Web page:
By Jessica Blaisdale, LMT, and Robert Haberkorn, DC
Resiliency, the ability to move and adapt to our changing world, is what keeps us alive. This same quality is also what keeps us young. On the surface we look for resiliency in our skin as a sign of youth, but that resiliency is even more important in our organs and our joints.
Over time our bodies will change in chemistry and structure depending on how we use and abuse them. Resiliency (and flexibility) gives way to stiffness and hardening of the body with an increased toxic burden and limited movement. According to the research of Dr. Henry Winsor, you can tell the age of a person by the age of their spine. Upon studying 50 cadavers for association between fixated spinal segments and disease processes, he was able to find direct correlations in 49 cadavers. He also noted that the limitation in spinal movement preceded the associated disease processes. 1 Adhesions in these spinal joints can form in as little as 8 weeks of decreased segmental motion according to a study in JMPT September 2010. 2
The mechanism for this is clear when you consider the continual process of fibrous connective tissue being produced by interstitial cells as discussed in most physiology textbooks. These fibers will build up in the absence of movement. Just ask anyone who has worn a cast. With daily segmental movement the unnecessary fibers break away, but the remaining fibers continue to build up and support or restrict in those other areas. Without movement, this fusion will happen over a joint or any tissue.
Movement is Life in so many ways. Exercise is not only for weight loss or to play a sport. Everyone needs to move to keep their joints healthy, to move the fluids around in their body, and to keep their nervous system talking. Daily stretching, and aerobic and anaerobic exercise, are all important and will effect global and generalized movement. If you find an imbalance from side to side or front to back in your flexibility or limitation of movement, your body may be compensating for the build up of adhesions at segmentally-limited areas. To avoid this, and to release the adhesions once they have started, it is a good idea to get another perspective.
Massage and Chiropractic are methods of moving the tissues and joints of the body in ways we just can’t do by ourselves. A skilled massage therapist can break up scar tissue that binds layers of connective tissue. Once adhesions are broken, shortened muscles can be elongated and muscle fibers separated. Broad strokes will flush these areas to move toxic debris away and encourage fresh blood to enter.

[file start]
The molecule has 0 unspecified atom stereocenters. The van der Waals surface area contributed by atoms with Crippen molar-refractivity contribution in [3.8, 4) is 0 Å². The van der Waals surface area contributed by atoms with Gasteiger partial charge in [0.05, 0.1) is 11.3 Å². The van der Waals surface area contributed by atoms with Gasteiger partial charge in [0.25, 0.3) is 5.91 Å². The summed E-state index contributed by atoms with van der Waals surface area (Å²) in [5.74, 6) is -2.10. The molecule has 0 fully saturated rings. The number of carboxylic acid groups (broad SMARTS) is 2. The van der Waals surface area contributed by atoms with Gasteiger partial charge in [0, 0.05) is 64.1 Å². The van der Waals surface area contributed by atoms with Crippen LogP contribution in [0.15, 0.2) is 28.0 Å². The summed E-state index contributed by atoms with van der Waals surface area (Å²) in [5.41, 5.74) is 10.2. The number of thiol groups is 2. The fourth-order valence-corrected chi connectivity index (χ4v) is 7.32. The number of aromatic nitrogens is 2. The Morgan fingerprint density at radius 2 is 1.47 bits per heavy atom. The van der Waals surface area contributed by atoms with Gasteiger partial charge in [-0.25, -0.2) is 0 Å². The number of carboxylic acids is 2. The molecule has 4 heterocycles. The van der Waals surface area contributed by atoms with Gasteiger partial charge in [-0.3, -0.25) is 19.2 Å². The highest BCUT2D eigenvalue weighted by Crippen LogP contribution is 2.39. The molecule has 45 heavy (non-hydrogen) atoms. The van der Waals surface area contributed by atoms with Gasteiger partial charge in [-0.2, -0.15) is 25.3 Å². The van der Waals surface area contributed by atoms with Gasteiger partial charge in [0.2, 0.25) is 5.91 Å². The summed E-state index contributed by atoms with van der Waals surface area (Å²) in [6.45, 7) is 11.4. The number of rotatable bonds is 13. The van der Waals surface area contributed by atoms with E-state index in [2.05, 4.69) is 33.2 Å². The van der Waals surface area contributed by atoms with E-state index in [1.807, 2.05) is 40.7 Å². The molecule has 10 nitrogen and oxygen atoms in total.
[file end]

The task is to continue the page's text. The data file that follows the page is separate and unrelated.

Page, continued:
A skilled doctor of chiropractic may apply specific adjustments to bones that have limited joint movement (which gives altered nerve information to the brain and associated tissues). Healthy joint function is especially important in the spine where the nerves go out to every part of the body. Healthy joint movement allows for balanced muscle movement and better communication in all the body systems. Your chiropractic doctor may recommend lifestyle changes to enhance your results. And in the event your symptoms are caused by something more serious, your chiropractor can diagnose and refer you to other health care providers as needed.
Considering these latest theories in disease and aging, it is important to get your spine checked out periodically by a licensed professional, and to stay active with daily movements and exercise.
Jessica Blaisdell is a State Certified Massage Therapist in the Coachella Valley and can be reached at 760-401-1077. Dr. Robert W. Haberkorn D.C., MMQ (Master of Medical QiGong) has practiced for over 20 years locally and offers health talks and classes for various organizations. Haberkorn Health Center (760) 346-9400.
References: 1)Sympathetic Segmental Disturbances The Evidences of the Association, in Dissected Cadavers, of Visceral Disease with Vertebral Deformities of the Same Sympathetic Segments Medical Times, November 1921, pp. 1-7; 2) Journal of Manipulative and Physiological Therapeutics Volume 33, Issue 7 , Pages 508-518, September 2010 Zygapophyseal Joint Adhesions After Induced Hypomobility